Golden Bell rings a warning

Do not ask Tom Weiskopf for whom the Golden Bell tolls. It's still ringing in his ears. Weiskopf, now a television commentator, dropped the biggest clanger in championship golf when he managed to take 13 on the shortest hole at Augusta National, writes Tim Glover.

The treacherous little 12th (above) - the Golden Bell is a yellow blossom, Forsythia intermedia, that is native to China - measures just 155 yards and is arguably the most dangerous par three in the world. "It's a very, very nasty hole," Sandy Lyle said."You can be caught unaware by the wind. It's unpredictable. There's nowhere to bail out. You have to hit the perfect shot."

Between the tee and the green lies Rae's Creek, and this is where Weiskopf met his watery grave. He hit the ball into the blue-dyed Creek ... time and time again. It is not just the water that is intimidating. The green is narrow and feels as if it has been baked in a brickworks. Beyond the water but short of the flag is a bunker and beyond the hole are two more sandtraps.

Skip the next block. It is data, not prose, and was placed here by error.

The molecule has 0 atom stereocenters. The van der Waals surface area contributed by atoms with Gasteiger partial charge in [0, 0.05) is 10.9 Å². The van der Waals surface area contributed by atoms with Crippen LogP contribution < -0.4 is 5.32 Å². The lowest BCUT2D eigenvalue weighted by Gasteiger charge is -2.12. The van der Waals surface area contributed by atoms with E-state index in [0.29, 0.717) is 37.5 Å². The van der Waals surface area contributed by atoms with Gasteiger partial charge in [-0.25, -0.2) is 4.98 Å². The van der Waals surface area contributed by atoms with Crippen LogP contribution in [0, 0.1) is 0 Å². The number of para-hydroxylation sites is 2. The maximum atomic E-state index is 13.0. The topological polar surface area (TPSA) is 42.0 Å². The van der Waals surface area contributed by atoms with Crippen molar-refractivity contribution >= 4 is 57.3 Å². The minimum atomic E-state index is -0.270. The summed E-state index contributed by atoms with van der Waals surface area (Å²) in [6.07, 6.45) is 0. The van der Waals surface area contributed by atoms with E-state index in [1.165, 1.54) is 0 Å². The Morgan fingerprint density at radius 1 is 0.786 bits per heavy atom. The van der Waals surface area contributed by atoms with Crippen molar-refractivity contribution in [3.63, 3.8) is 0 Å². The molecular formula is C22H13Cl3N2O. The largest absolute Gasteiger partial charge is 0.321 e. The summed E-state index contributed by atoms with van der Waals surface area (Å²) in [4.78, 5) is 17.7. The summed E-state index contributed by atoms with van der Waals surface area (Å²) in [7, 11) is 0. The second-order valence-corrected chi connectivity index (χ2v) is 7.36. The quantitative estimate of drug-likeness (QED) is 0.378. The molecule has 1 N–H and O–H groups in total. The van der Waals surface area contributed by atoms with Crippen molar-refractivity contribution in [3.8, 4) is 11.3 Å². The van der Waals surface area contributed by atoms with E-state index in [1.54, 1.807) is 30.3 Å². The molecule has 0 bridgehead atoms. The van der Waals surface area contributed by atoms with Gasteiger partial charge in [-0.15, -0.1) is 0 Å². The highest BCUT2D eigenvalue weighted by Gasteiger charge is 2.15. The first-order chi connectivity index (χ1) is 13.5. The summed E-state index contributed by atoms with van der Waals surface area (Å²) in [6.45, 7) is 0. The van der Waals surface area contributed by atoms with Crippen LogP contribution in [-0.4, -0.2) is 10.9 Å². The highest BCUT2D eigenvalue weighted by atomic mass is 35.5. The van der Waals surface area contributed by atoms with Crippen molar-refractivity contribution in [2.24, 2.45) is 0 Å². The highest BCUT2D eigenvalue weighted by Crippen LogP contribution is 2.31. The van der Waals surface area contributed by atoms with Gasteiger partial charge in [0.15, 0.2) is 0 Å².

The Golden Bell regularly ranks as the most difficult hole at the Masters. Last year the average score there was 3.43 and the year before 3.42. The hole can be played, depending on the wind, with anything from a 4-iron to a 9-iron. If it was cruel to Weiskopf it was kind to Fred Couples in 1992. He was saved by the Bell en route to victory when his tee shot hit the bank but the ball came to rest inches from the water. "It was the biggest break of my life," he said.

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